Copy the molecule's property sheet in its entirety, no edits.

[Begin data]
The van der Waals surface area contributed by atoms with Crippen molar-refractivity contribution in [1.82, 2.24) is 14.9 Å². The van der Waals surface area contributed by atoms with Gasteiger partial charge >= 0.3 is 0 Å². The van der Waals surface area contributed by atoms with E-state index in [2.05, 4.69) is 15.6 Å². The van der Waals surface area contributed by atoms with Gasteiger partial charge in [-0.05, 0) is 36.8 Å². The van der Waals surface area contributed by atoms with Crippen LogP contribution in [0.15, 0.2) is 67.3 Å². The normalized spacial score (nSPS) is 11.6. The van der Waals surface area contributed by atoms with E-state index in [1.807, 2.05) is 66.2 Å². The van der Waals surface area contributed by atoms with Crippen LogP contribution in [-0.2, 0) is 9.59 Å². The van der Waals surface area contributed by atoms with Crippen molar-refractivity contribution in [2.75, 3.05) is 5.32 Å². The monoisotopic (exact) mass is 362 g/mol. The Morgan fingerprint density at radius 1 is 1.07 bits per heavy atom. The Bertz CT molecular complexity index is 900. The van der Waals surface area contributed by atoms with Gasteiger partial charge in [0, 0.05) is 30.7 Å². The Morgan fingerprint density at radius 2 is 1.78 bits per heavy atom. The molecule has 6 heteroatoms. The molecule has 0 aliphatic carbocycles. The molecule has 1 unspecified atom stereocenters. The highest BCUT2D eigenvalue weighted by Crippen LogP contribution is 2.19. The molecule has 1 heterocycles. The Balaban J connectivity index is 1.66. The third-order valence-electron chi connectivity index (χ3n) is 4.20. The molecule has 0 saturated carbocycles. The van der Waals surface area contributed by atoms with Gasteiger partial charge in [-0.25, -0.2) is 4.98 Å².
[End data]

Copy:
The van der Waals surface area contributed by atoms with Crippen molar-refractivity contribution in [1.82, 2.24) is 14.9 Å². The van der Waals surface area contributed by atoms with Gasteiger partial charge >= 0.3 is 0 Å². The van der Waals surface area contributed by atoms with E-state index in [2.05, 4.69) is 15.6 Å². The van der Waals surface area contributed by atoms with Gasteiger partial charge in [-0.05, 0) is 36.8 Å². The van der Waals surface area contributed by atoms with Crippen LogP contribution in [0.15, 0.2) is 67.3 Å². The normalized spacial score (nSPS) is 11.6. The van der Waals surface area contributed by atoms with E-state index in [1.807, 2.05) is 66.2 Å². The van der Waals surface area contributed by atoms with Crippen LogP contribution in [-0.2, 0) is 9.59 Å². The van der Waals surface area contributed by atoms with Crippen molar-refractivity contribution in [2.75, 3.05) is 5.32 Å². The monoisotopic (exact) mass is 362 g/mol. The Morgan fingerprint density at radius 1 is 1.07 bits per heavy atom. The Bertz CT molecular complexity index is 900. The van der Waals surface area contributed by atoms with Gasteiger partial charge in [0, 0.05) is 30.7 Å². The Morgan fingerprint density at radius 2 is 1.78 bits per heavy atom. The molecule has 6 heteroatoms. The molecule has 0 aliphatic carbocycles. The molecule has 1 unspecified atom stereocenters. The highest BCUT2D eigenvalue weighted by Crippen LogP contribution is 2.19. The molecule has 1 heterocycles. The Balaban J connectivity index is 1.66. The third-order valence-electron chi connectivity index (χ3n) is 4.20. The molecule has 0 saturated carbocycles. The van der Waals surface area contributed by atoms with Gasteiger partial charge in [-0.25, -0.2) is 4.98 Å².